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Team McChord Airman wins Colonel Gail Halvorsen Award

Tech. Sgt. Nathan Carlson, 62nd Aerial Port Squadron senior information controller, answers a call in the air terminal operations center June 25, 2015, at Joint Base Lewis-McChord, Wash. Carlson won the 2014 Colonel Gail Halvorsen Air Force Outstanding Air Transportation Individual of the Year Award for his efforts in aerial port operations. (U.S. Air Force photo/Airman 1st Class Keoni Chavarria)

Tech. Sgt. Nathan Carlson, 62nd Aerial Port Squadron senior information controller, answers a call in the air terminal operations center June 25, 2015, at Joint Base Lewis-McChord, Wash. Carlson won the 2014 Colonel Gail Halvorsen Air Force Outstanding Air Transportation Individual of the Year Award for his efforts in aerial port operations. (U.S. Air Force photo/Airman 1st Class Keoni Chavarria)

JOINT BASE LEWIS-MCCHORD, Wash. -- Tech. Sgt. Nathan Carlson, 62nd Aerial Port Squadron senior information controller, was awarded the 2014 Colonel Gail Halvorsen Air Force Outstanding Air Transportation Individual of the Year Award, July 9.

According to the Airlift Tanker Association, the award is given to an outstanding Air Transportation Airman for sustained excellence in aerial port operations.

Carlson was selected for his work with the 62nd APS for his accomplishments and the impact he had contributed toward his squadron.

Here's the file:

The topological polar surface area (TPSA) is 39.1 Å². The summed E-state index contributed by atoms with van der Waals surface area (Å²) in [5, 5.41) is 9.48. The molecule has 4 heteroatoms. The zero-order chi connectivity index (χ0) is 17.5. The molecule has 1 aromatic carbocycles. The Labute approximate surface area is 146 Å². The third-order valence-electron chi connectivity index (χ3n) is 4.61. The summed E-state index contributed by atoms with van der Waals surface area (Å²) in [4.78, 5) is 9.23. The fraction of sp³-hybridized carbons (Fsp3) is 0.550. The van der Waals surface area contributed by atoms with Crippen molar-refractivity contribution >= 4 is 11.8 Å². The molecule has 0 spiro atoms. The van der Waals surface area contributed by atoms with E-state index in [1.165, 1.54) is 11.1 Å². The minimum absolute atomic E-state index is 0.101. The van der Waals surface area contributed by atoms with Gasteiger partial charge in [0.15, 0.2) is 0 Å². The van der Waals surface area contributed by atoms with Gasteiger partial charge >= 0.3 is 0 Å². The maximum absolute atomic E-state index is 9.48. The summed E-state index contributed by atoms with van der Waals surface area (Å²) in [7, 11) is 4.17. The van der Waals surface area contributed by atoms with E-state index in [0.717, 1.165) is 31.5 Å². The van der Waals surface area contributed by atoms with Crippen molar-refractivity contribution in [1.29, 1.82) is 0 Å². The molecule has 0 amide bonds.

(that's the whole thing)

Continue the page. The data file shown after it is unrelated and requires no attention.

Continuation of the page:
"Everything Carlson did was above par. He was constantly seeking a way to improve himself and ways to make the organization better," said Master Sgt. Robert Code, 62nd Aerial Port Squadron air terminal operations center superintendent.

"It was my honor to nominate Carlson for this prestigious award and it was rewarding to see him get recognized," said Code.

Under Carlson's management of the command and control system on four nuclear missions, he ensured that the 62nd Airlift Wing had zero findings and received the highest possible Nuclear Surety Inspection rating.

While Carlson was busy on the job, he was also involved with his squadron and within his community.

Carlson served as the president of the 62nd APS Booster Club and helped organize events to raise funds for their squadron. During the Josh Fueston Memorial Swim relay, he led a three-member team to raise money and awareness for the challenges of post-traumatic stress disorder.

During a recent deployment, Carlson also saved an American's life by putting out a fire, applying a tourniquet on their leg and carrying them to safety.

For his ability to schedule 5,000 tons of cargo and 4,000 passengers on 88 missions, Carlson also earned the Bagram Top III Council award.

For Carlson's leadership, it was no competition putting him in for the award with all of his accomplishments.

"Carlson's positive attitude, high energy level and continuous drive to exceed standards separated him from the pack," said Patrick Fleisman, 62nd APS flight chief of combat readiness and resources.

"He is a well-rounded leader, an air transportation expert and a tremendous asset to the Air Force," he added.